Nepal tightens rules for flights after fatal plane crash

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The new provision is applicable to all flights under visual flight rules.

Kathmandu:

Nepal tightened flight permit rules for airlines on Tuesday by mandating clear weather throughout the route, after a preliminary investigation indicated bad weather was the main cause of the crash. plane crash in the mountainous Mustang district of the Himalayan nation that killed all 22 people on board.

So far, Nepal’s aviation regulator, Civil Aviation Authority of Nepal (CAAN), has issued permits to airlines if weather conditions at origin and destination airports are good. But, from now on, the en-route weather conditions of the flight will also be considered.

Since Nepal is a mountainous country, the weather conditions are always fluctuating and it is difficult to operate a flight in the mountainous region without a proper weather forecasting mechanism.

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The new provision is applicable to all flights under visual flight rules.

When submitting the flight plan, airlines are required to submit weather forecast information acquired from the Department of Hydrology and Meteorology regarding the weather at the flight destination and en route, as per the notice issued by the CAAN.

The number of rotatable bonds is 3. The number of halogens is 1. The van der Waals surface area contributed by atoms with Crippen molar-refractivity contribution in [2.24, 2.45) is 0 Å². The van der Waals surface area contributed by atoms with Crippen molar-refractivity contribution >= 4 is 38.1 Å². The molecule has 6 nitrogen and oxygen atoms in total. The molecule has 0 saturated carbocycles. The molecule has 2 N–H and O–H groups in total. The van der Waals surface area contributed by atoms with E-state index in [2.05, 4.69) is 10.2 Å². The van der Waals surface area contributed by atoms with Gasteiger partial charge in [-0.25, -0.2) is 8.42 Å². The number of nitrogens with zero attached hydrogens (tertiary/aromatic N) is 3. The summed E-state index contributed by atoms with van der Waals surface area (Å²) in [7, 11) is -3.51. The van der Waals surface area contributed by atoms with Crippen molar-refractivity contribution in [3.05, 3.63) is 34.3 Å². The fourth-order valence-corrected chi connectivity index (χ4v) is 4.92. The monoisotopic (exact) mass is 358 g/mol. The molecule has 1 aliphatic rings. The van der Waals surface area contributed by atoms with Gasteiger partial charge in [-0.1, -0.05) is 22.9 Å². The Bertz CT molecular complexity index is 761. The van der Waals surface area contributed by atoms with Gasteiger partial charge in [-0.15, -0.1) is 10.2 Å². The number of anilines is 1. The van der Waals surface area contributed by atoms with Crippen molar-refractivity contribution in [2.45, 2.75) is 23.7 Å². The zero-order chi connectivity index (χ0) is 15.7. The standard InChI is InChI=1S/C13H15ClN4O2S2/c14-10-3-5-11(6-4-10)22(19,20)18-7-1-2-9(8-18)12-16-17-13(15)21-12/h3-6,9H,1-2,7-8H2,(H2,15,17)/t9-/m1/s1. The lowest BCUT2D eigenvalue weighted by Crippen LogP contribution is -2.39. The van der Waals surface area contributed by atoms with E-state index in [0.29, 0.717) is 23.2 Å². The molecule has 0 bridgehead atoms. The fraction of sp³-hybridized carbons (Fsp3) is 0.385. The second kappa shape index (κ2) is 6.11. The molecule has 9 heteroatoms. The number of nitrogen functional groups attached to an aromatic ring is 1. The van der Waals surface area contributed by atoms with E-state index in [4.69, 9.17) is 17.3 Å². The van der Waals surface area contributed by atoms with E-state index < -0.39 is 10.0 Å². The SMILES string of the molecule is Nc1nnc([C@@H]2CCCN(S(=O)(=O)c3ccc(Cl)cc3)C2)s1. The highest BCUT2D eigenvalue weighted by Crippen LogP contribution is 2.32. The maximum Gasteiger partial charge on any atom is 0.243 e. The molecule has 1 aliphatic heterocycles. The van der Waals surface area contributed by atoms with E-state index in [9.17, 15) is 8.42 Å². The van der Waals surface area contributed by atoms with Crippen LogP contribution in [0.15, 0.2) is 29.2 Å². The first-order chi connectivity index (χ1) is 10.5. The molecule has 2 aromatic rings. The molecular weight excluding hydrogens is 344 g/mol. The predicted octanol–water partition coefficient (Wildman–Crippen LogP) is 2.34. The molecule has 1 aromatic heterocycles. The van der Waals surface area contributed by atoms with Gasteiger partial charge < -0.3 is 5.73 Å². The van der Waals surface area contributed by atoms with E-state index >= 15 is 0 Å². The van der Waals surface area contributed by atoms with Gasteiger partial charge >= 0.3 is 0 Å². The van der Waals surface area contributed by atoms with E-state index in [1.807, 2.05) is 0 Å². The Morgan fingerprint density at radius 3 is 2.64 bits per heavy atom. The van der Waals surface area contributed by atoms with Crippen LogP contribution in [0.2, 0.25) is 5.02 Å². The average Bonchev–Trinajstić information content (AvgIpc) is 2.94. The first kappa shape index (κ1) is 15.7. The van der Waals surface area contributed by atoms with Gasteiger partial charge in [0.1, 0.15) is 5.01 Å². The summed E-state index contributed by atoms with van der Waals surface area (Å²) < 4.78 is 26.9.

A preliminary investigation revealed that Tara Air’s Canadian-built Twin Otter 9N-AET turboprop plane crashed into the mountains after swerving to the right, instead of turning to the left due to bad weather .

The Canadian-built Twin Otter 9N-AET turboprop plane was carrying four Indians, two Germans and 13 Nepalese passengers, in addition to a Nepalese crew of three when it crashed minutes after taking off from the tourist town from Pokhara on Sunday.

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The government formed a five-member commission of inquiry led by senior aeronautical engineer Ratish Chandra Lal Suman to find out the cause of the Tara Air plane crash that killed 22 people, including four Indians and two Germans.

Nepal, a country often considered one of the riskiest places in the world to fly, has had a heavy toll of aviation accidents, in part due to its sudden weather changes and its airstrips located in mountainous terrain.

The capricious weather conditions are not the only problem for air operations in Nepal. According to a 2019 safety report by CAAN, Nepal’s “hostile topography” is also part of the “enormous challenge” pilots face.

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In 2016, all 23 people on board were killed when a plane from the same airline on the same route crashed after takeoff.

In March 2018, a US-Bangla Air crash occurred at Tribhuvan International Airport, killing 51 people on board.

A Sita Air flight crashed in September 2012 during an emergency landing at Tribhuvan International Airport, killing 19 people.

A plane flying from Pokhara to Jomsom crashed near Jomsom airport on May 14, 2012, killing 15 people.

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